What may have happened to Malaysian flight MH370


As the days go by without any news of what happened to Malaysian Airlines flight MH370, theories about what may happened have grown increasingly wilder, with even suggestions of aliens and supernatural agents thrown into the mix. (See here for more wild theories.)

Reader Reese sent me a link to a widely circulated article where a pilot offers what he thinks is the most likely scenario and it does sound plausible. Another article examines ten possible not-entirely-crazy theories and the problems with each of them, including the one in Reese’s link. At the Atlantic magazine, James Fallows, who is a pilot himself, explainshow transponders and other navigation guides work and why some of the suggestions about them are not desirable.

As someone with no knowledge of aircraft piloting or technology, I have little means of gauging the merits of the theories and so tend to defer to the opinions of pilots and other aviation experts. One thing that I have read repeatedly is that in an emergency, pilots tend to not immediately report what is happening to ground control. They use the mantra of ‘aviate, navigate, communicate’ to determine in what sequence they should do things. In an emergency, they focus on regaining control of the plane and so the lack of immediate communication with ground control, which has led to much speculation as to possible nefarious motives on their part, may not be as significant as us lay people think.

It kind of makes sense. If you have ever been the driver of a car where you had to take sudden action in an emergency, you become intensely focused on controlling the car and any passenger who yells out asking what is happening is seen as a distraction and ignored until the crisis is over.

Comments

  1. astrosmashley says

    Whatever the eventual story, tragic as it is, will very likely be profoundly banal

  2. kyoseki says

    I do love how it took, what? 10 days? For the plausible explanation to end up as “breaking news” in the media.

    There’s so much questionable “information” coming out about this flight, I don’t understand what’s to be gained by endless speculation.

    … other than ratings, obviously.

  3. colnago80 says

    There seems to be strong evidence that the plane was still flying some 6 hours after communication was lost. In addition, it also appears that the plane changed course.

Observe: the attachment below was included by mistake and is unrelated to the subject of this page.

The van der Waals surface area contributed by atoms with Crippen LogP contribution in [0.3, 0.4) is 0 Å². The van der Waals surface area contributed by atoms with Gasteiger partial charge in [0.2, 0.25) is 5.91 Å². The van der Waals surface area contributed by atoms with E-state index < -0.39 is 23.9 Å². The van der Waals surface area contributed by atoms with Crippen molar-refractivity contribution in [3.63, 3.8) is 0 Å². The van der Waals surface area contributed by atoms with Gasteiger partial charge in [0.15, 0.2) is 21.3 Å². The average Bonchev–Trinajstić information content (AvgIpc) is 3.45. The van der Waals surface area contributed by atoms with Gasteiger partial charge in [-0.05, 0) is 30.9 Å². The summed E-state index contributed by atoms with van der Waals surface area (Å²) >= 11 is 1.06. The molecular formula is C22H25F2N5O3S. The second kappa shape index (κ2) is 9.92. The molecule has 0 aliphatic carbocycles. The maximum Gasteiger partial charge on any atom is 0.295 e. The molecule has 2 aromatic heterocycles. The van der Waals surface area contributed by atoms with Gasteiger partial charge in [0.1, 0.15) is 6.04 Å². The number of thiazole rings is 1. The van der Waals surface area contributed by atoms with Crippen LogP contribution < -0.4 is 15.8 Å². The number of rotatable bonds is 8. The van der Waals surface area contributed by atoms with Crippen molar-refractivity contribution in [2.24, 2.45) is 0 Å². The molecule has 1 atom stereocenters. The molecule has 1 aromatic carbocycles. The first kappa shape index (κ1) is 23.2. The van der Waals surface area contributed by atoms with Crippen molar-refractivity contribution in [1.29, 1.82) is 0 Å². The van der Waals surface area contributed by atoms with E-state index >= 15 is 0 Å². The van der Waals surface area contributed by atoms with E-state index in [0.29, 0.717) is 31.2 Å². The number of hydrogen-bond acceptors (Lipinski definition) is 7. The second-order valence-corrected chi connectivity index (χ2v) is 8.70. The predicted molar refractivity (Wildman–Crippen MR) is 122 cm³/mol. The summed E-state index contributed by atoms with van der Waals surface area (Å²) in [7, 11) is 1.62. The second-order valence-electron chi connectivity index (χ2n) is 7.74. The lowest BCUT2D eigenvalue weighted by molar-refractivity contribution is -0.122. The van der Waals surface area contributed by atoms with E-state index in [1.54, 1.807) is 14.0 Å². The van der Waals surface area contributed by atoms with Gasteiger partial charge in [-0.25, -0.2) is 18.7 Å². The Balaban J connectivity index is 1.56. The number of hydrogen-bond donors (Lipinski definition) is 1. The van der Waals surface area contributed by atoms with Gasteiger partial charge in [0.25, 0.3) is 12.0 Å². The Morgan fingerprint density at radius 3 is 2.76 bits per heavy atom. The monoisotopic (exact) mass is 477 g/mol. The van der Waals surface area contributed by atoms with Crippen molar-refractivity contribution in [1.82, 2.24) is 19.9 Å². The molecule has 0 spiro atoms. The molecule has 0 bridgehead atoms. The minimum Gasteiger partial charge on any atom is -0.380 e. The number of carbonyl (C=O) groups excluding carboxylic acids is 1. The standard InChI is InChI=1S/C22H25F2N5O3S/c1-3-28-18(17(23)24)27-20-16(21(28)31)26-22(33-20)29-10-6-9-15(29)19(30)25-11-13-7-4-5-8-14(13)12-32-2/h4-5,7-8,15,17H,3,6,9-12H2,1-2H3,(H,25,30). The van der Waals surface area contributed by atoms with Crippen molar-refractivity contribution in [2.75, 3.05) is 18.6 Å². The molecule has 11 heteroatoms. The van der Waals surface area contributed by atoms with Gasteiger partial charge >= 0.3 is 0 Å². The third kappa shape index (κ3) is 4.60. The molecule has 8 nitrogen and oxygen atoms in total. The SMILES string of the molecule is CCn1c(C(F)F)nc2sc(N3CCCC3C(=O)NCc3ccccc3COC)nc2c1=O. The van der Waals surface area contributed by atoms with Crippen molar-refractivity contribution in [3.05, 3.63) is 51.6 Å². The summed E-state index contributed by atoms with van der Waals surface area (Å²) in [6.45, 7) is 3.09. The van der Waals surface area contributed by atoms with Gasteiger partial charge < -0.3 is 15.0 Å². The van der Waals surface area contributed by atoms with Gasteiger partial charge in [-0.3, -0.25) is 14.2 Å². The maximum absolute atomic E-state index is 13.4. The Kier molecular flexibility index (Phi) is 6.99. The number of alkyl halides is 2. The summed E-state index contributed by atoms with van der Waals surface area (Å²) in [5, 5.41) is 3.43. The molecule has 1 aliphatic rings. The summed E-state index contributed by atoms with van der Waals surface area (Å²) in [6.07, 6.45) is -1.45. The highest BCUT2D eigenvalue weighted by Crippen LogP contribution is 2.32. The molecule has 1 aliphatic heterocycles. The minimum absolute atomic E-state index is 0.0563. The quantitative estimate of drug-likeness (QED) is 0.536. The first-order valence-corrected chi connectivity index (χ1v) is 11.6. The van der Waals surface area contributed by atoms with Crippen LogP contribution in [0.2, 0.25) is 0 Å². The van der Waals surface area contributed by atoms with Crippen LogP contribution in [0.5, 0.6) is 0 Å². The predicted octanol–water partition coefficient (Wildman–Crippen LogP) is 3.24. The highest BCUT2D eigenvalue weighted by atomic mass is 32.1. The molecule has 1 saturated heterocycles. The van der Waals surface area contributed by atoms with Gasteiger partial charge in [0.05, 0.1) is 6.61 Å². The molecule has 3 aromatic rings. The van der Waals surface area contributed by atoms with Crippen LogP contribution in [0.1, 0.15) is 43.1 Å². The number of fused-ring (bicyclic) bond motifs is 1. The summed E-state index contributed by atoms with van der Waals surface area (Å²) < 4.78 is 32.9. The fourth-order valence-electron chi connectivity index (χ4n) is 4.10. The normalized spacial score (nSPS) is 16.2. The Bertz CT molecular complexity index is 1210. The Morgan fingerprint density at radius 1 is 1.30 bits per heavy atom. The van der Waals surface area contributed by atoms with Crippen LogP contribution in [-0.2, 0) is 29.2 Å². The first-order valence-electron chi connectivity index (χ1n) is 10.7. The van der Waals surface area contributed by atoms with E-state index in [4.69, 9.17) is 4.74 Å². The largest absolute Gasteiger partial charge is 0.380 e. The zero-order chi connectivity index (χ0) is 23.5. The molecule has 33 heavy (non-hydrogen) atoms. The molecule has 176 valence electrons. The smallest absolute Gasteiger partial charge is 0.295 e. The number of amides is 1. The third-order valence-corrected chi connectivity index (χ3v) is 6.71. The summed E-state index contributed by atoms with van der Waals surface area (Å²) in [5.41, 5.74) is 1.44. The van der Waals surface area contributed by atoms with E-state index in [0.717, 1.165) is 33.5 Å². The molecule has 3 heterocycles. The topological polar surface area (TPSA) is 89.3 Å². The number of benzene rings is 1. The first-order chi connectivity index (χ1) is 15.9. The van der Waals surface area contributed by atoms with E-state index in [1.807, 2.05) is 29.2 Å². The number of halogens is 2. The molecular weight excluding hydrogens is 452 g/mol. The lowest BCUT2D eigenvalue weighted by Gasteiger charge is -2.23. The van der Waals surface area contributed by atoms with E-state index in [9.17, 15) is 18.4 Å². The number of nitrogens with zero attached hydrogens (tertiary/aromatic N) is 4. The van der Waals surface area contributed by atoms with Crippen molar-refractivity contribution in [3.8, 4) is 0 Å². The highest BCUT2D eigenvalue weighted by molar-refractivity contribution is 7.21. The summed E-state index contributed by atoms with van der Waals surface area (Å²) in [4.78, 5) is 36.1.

This would suggestr that either there was a hijacking or a Payne Stewart scenario, which is what the pilot seems to be suggesting.

  4. Reginald Selkirk says

    Missing Malaysia Airlines plane: possible MH370 sighting as Maldives residents report ‘low-flying jumbo’

    As an Australian-led search for a missing Malaysia Airlines passenger jet swings into action in the southern Indian Ocean, reports have emerged of a possible sighting of MH370 thousands of kilometres away in the Maldives.

    Residents on the island nation, in the Indian Ocean about 700 kilometres south-west of Sri Lanka, have reported seeing a ‘‘low-flying jumbo jet’’ on the morning that the missing plane with 239 people on board vanished from civilian radar and lost contact with ground controllers.

    How much fuel was onboard? Did they have enough to make it to Somalia?

  5. Reginald Selkirk says

    This would suggest that either there was a hijacking or a Payne Stewart scenario, which is what the pilot seems to be suggesting.

    The “Payne Stewart” scenario; cabin depressurisation resulting in incapacitation of the crew, would not explain either the shutdown of transponders or the change of course.

  6. kyoseki says

    Reginald Selkirk

    How much fuel was onboard? Did they have enough to make it to Somalia?

    Pretty sure it didn’t if it was flying low enough to be spotted by people on an island in the middle of the Indian Ocean.

    The higher the altitude, the less fuel you burn, I think I remember reading somewhere that at low altitude, the range is reduced by a factor of 3-4 or something.

  7. Drew says

    One thing that I have read repeatedly is that in an emergency, pilots tend to not immediately report what is happening to ground control. They use the mantra of ‘aviate, navigate, communicate’ to determine in what sequence they should do things. In an emergency, they focus on regaining control of the plane and so the lack of immediate communication with ground control, which has led to much speculation as to possible nefarious motives on their part, may not be as significant as us lay people think.